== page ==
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OpEdNews Op Eds    H3'ed 1/29/09

Beyond the "Mommy Party"

By       (Page 1 of 1 pages)   1 comment, In Series: Feminism
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Steve Clemons, in a discussion with Keith Olbermann Tuesday, lauded Obama’s recent interview on Al Arabiya television:

“Obama, rather than trying to just kill terrorists, which is what Bush was trying to do, is trying to steal their audience. And that, that, was brilliantly achieved in this discussion, without the swagger…”

For the last several election cycles, the conventional wisdom - fueled in part by
George Lakoff’s work on the “strict father” framing of conservatives vs. the “nurturant parent” framing of liberals - has been that the Republicans are the “Daddy” party, that will protect us against terrorists, and Democrats are the “Mommy” party, who will fix the economy. Thus the defeat of John Kerry in 2004 is often attributed to the release of an al Qaeda tape late in the campaign, and Obama’s victory is often attributed to the economic collapse late in the 2008 campaign.Yet, Republicans’ claims that the Bush Administration kept us safe after 9/11 - not counting 9/11 itself, of course - is countered by the work of “Matthew Alexander,” who sees a policy of torture as costing many more American lives than it supposedly saves. If torture doesn’t work, then what reason would the Bush Administration have for using it?

Could it be that drastic, violent, actions are their own reward? Could it be that the strategy we’ve followed for the last eight years, had more to do with the self-esteem of our leaders, than the efficacy of their tactics? The need for evidence of one’s potency finds a parallel in a story about the history of medicine:

Barbara Ehrenreich, in For Her Own Good: 150 Years of the Experts’ Advice to Women, chronicled the gradual evolution of health care as a natural extension of women’s role in the community, to a respectable profession dominated by men. One of the turning points in this transition, was the development of “heroic medicine” - measures that that had a dramatic effect - whether or not they enhanced the patient’s health:

“Since the point was to prove that the treatment was more powerful than the disease, it followed that the more dangerous a drug or procedure, the more powerful a remedy it was presumed by most doctors to be.”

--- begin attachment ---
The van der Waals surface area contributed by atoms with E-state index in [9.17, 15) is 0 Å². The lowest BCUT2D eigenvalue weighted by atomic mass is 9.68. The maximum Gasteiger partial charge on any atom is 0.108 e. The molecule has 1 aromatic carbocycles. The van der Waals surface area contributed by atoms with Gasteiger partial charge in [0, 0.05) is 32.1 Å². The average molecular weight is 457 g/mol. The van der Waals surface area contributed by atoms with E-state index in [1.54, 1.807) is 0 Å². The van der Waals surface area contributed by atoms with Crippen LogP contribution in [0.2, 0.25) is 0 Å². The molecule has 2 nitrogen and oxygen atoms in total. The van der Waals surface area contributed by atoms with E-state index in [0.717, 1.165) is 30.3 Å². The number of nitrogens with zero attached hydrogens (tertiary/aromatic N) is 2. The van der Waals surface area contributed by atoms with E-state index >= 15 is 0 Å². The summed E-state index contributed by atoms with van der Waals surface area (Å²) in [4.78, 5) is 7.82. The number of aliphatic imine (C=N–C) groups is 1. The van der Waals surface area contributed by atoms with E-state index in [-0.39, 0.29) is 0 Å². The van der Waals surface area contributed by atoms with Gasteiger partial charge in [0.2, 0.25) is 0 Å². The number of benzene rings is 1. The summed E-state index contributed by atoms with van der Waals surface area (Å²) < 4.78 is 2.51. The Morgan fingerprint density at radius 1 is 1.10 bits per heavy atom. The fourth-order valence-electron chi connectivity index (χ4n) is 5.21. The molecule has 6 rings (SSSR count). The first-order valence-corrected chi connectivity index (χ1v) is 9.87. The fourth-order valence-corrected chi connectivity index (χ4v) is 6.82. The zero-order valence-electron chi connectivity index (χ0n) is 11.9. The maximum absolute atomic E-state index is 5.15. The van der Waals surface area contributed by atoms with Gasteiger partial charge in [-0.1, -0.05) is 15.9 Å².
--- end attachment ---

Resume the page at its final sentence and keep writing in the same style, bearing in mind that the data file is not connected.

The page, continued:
The Bush Administration’s macho approach to foreign affairs, reminds me of these early doctors, searching for evidence of their potency in the world. Invasion, extraordinary rendition, spying on Americans and torturing prisoners may not have actually make us safer, but they provided powerful evidence that something affirmative was being done to avenge the deaths on 9/11.

The personal appeal of these drastic measures is also indicated by conservatives’ many references to the TV show 24, in actual defense of torture. The idea that our leaders are heroes in TV dramas might be comforting to some; the fact that some might confuse such dramas with reality is frightening to others.

Psychiatrist Justin Frank’s characterization of George W. Bush early years, marked by blowing up frogs, and branding fraternity pledges, lends further support to this idea of secondary gains from Bush Administration policies. Perhaps the heroic fantasies of a nation explain the conviction that security threats help elect Republicans, while economic threats help elect Democrats.

But now that Obama is choosing to battle for Muslim hearts and minds, rather than creating more terrorists for every one killed - perhaps it’s time to abandon the conventional wisdom that Democrats have no answers on national security.








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Amy Fried, Ph.D. Social Media Pages: Facebook page url on login Profile not filled in       Twitter page url on login Profile not filled in       Linkedin page url on login Profile not filled in       Instagram page url on login Profile not filled in

Amy Fried applies her Ph.D. in Organizational Behavior to writing and activism on church-state separation, feminism, reproductive rights, corruption, media and veganism.

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